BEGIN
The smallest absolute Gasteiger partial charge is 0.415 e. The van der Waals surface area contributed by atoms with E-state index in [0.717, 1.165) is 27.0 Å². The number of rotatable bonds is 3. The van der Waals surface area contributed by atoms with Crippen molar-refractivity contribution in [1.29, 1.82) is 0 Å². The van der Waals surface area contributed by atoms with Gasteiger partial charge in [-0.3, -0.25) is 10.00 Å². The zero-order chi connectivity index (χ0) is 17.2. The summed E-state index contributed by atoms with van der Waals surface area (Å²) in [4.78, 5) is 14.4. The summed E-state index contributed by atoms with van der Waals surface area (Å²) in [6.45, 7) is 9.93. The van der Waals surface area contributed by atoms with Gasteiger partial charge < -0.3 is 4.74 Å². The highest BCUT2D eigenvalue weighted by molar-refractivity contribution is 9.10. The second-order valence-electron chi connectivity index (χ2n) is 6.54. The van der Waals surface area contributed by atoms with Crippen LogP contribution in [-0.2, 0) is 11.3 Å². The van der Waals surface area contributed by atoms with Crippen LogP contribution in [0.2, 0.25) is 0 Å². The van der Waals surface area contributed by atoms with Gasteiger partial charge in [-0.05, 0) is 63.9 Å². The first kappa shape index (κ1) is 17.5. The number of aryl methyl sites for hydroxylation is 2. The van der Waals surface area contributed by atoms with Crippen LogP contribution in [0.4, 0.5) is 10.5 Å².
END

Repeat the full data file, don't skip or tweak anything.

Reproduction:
The smallest absolute Gasteiger partial charge is 0.415 e. The van der Waals surface area contributed by atoms with E-state index in [0.717, 1.165) is 27.0 Å². The number of rotatable bonds is 3. The van der Waals surface area contributed by atoms with Crippen molar-refractivity contribution in [1.29, 1.82) is 0 Å². The van der Waals surface area contributed by atoms with Gasteiger partial charge in [-0.3, -0.25) is 10.00 Å². The zero-order chi connectivity index (χ0) is 17.2. The summed E-state index contributed by atoms with van der Waals surface area (Å²) in [4.78, 5) is 14.4. The summed E-state index contributed by atoms with van der Waals surface area (Å²) in [6.45, 7) is 9.93. The van der Waals surface area contributed by atoms with Gasteiger partial charge < -0.3 is 4.74 Å². The highest BCUT2D eigenvalue weighted by molar-refractivity contribution is 9.10. The second-order valence-electron chi connectivity index (χ2n) is 6.54. The van der Waals surface area contributed by atoms with Crippen LogP contribution in [-0.2, 0) is 11.3 Å². The van der Waals surface area contributed by atoms with Crippen LogP contribution in [0.2, 0.25) is 0 Å². The van der Waals surface area contributed by atoms with Gasteiger partial charge in [-0.05, 0) is 63.9 Å². The first kappa shape index (κ1) is 17.5. The number of aryl methyl sites for hydroxylation is 2. The van der Waals surface area contributed by atoms with Crippen LogP contribution in [0.4, 0.5) is 10.5 Å².